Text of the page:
In 2019, after the Supreme Court denied his appeal, his family issued a statement saying he “has been unjustly persecuted for 24 years by the Government of Canada. Mr. Oberlander has never been charged with any crime.”

Oberlander was among the first targets of a war crimes unit set up by the federal government in the 1990s.

Because of the passage of time and the difficulty in obtaining criminal prosecutio­ns, deportatio­n was turned to as a more realistic goal.

Most Canadians who received Employment Insurance or one of the federal government's many COVID-19 financial aid benefits last year will have one full year to repay any 2020 tax debts interest-free, National Post has learned.

The Trudeau government is set to announce the new relief measures Tuesday, sources confirmed to National Post. The sources were granted anonymity because they were not authorized to discuss this matter publicly.

To be eligible for the interest relief, individual­s must have made a maximum of $75,000 in taxable income in 2020 and received one or more of the government's five COVID-19 financial aid measures (or any equivalent provincial emergency benefit).

Those are the Canada Emergency Response Benefit (CERB), the Canada Emergency Student Benefit (CESB), the Canada Recovery Benefit (CRB), the Canada Recovery Caregiving Benefit (CRCB) and the Canada Recovery Sickness Benefit (CRSB).

Taxpayers who were on EI for one or more periods throughout 2020 — regardless of whether the job loss was caused by the pandemic or not — will also be eligible for the interest relief.

The new measure will only affect tax debts contracted in 2020, and will have no impact on outstandin­g amounts owing from previous years.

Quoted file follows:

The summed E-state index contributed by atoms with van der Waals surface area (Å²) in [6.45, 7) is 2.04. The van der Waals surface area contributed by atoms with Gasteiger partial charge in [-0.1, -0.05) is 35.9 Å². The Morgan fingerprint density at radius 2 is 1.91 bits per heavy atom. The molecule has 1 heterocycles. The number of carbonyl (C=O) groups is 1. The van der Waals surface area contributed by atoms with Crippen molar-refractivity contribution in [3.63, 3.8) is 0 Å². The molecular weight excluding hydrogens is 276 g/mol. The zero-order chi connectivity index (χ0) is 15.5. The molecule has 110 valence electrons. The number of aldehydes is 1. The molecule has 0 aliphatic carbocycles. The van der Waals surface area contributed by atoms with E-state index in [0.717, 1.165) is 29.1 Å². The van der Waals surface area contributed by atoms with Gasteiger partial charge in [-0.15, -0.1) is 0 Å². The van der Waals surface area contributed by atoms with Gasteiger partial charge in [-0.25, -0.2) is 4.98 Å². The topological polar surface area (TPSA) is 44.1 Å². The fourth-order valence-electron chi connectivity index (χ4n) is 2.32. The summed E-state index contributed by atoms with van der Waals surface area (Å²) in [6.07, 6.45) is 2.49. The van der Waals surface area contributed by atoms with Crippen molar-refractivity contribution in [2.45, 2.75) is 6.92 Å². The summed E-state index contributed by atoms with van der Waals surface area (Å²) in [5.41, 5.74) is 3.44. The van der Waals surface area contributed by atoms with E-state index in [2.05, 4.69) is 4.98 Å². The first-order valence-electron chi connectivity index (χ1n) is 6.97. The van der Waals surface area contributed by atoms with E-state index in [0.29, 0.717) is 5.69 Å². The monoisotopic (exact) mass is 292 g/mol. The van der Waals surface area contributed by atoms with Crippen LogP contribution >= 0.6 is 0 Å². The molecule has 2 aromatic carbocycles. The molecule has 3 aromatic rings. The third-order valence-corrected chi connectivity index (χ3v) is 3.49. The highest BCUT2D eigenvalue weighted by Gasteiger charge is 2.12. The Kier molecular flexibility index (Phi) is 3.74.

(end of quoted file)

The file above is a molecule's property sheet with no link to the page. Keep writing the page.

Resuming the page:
Another novelty for the 2020 tax season: the Canada Revenue Agency won't claw back monthly or quarterly credits and benefits (such as GST/HST credits or the Canada Child Benefit) to pay for tax debts owed by COVID-19 relief program recipients, the sources confirmed.

Normally, if a taxpayer has an outstandin­g debt with the CRA and is eligible to receive one or many of those credits and benefits, the agency would withhold those payments and apply them against the amount owing until the entire debt is settled.

But Canadians who qualify for the COVID-19 interest relief program will still receive the full amount of credits and benefits they're eligible for, regardless of if they have any outstandin­g tax debts for the 2020 tax year.

Sources were not able to say how many Canadians would be impacted by this new program. As of now, there have been 8.9 million CERB applicants, 1.66 million CRB applicants, 708,000 CESB applicants, 368,830 CRSB applicants and 321,350 CRCB applicants.

The announceme­nt comes as a growing chorus of Canadians who received government aid during the pandemic are expressing concern about the possibilit­y of having to repay some or all of it as the 2020 tax season begins shortly. For example, some people who


IN 2020.

“double-dipped” CERB payments will have to reimburse at least one of the duplicate payments they received.

The government's recouping efforts begin during a time when many businesses have ground to a near-complete halt as many provinces impose strict lockdowns to curb the second wave of COVID-19 washing across the country.

In December, the CRA created a significan­t stir when over 440,000 Canadians received an “educationa­l letter” informing them they may need to repay some or all COVID-19 aid payments if they could not prove their eligibilit­y come the 2020 tax season.

 ?? CIJA ?? Helmut Oberlander was a member of a Nazi killing squad
in Ukraine and Russia during the Second World War.
CIJA Helmut Oberlander was a member of a Nazi killing squad in Ukraine and Russia during the Second World War.
 ?? PAUL CHIASSON / THE CANADIAN PRESS ?? Canadians who received Employment Insurance or other federal COVID-19 financial benefits will have a year to repay tax debts owing for 2020.
PAUL CHIASSON / THE CANADIAN PRESS Canadians who received Employment Insurance or other federal COVID-19 financial benefits will have a year to repay tax debts owing for 2020.